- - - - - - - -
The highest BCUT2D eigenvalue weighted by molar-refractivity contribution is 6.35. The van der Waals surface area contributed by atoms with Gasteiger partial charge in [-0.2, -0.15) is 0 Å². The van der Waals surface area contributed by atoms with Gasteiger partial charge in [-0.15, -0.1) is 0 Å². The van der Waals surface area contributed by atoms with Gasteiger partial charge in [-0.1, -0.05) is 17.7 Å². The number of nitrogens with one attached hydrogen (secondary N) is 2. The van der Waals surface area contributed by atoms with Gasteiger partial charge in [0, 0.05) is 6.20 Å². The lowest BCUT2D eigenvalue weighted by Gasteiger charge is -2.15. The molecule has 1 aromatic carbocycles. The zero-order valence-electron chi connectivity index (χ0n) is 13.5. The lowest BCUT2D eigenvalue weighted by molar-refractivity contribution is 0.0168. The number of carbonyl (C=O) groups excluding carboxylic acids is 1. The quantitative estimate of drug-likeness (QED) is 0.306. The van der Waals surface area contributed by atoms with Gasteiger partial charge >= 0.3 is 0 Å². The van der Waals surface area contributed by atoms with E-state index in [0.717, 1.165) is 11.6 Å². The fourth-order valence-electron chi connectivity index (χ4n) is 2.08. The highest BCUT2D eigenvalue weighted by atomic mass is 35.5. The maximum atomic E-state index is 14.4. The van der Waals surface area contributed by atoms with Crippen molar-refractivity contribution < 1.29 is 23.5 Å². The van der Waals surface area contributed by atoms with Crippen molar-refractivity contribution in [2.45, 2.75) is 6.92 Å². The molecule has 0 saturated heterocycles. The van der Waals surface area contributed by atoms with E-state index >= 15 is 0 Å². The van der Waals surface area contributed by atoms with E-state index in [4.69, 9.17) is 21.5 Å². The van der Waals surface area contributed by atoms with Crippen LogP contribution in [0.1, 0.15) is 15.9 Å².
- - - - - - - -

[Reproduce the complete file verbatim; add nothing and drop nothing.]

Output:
The highest BCUT2D eigenvalue weighted by molar-refractivity contribution is 6.35. The van der Waals surface area contributed by atoms with Gasteiger partial charge in [-0.2, -0.15) is 0 Å². The van der Waals surface area contributed by atoms with Gasteiger partial charge in [-0.15, -0.1) is 0 Å². The van der Waals surface area contributed by atoms with Gasteiger partial charge in [-0.1, -0.05) is 17.7 Å². The number of nitrogens with one attached hydrogen (secondary N) is 2. The van der Waals surface area contributed by atoms with Gasteiger partial charge in [0, 0.05) is 6.20 Å². The lowest BCUT2D eigenvalue weighted by Gasteiger charge is -2.15. The molecule has 1 aromatic carbocycles. The zero-order valence-electron chi connectivity index (χ0n) is 13.5. The lowest BCUT2D eigenvalue weighted by molar-refractivity contribution is 0.0168. The number of carbonyl (C=O) groups excluding carboxylic acids is 1. The quantitative estimate of drug-likeness (QED) is 0.306. The van der Waals surface area contributed by atoms with Gasteiger partial charge >= 0.3 is 0 Å². The van der Waals surface area contributed by atoms with E-state index in [0.717, 1.165) is 11.6 Å². The fourth-order valence-electron chi connectivity index (χ4n) is 2.08. The highest BCUT2D eigenvalue weighted by atomic mass is 35.5. The maximum atomic E-state index is 14.4. The van der Waals surface area contributed by atoms with Crippen molar-refractivity contribution < 1.29 is 23.5 Å². The van der Waals surface area contributed by atoms with Crippen molar-refractivity contribution in [2.45, 2.75) is 6.92 Å². The molecule has 0 saturated heterocycles. The van der Waals surface area contributed by atoms with E-state index >= 15 is 0 Å². The van der Waals surface area contributed by atoms with E-state index in [4.69, 9.17) is 21.5 Å². The van der Waals surface area contributed by atoms with Crippen LogP contribution in [0.1, 0.15) is 15.9 Å².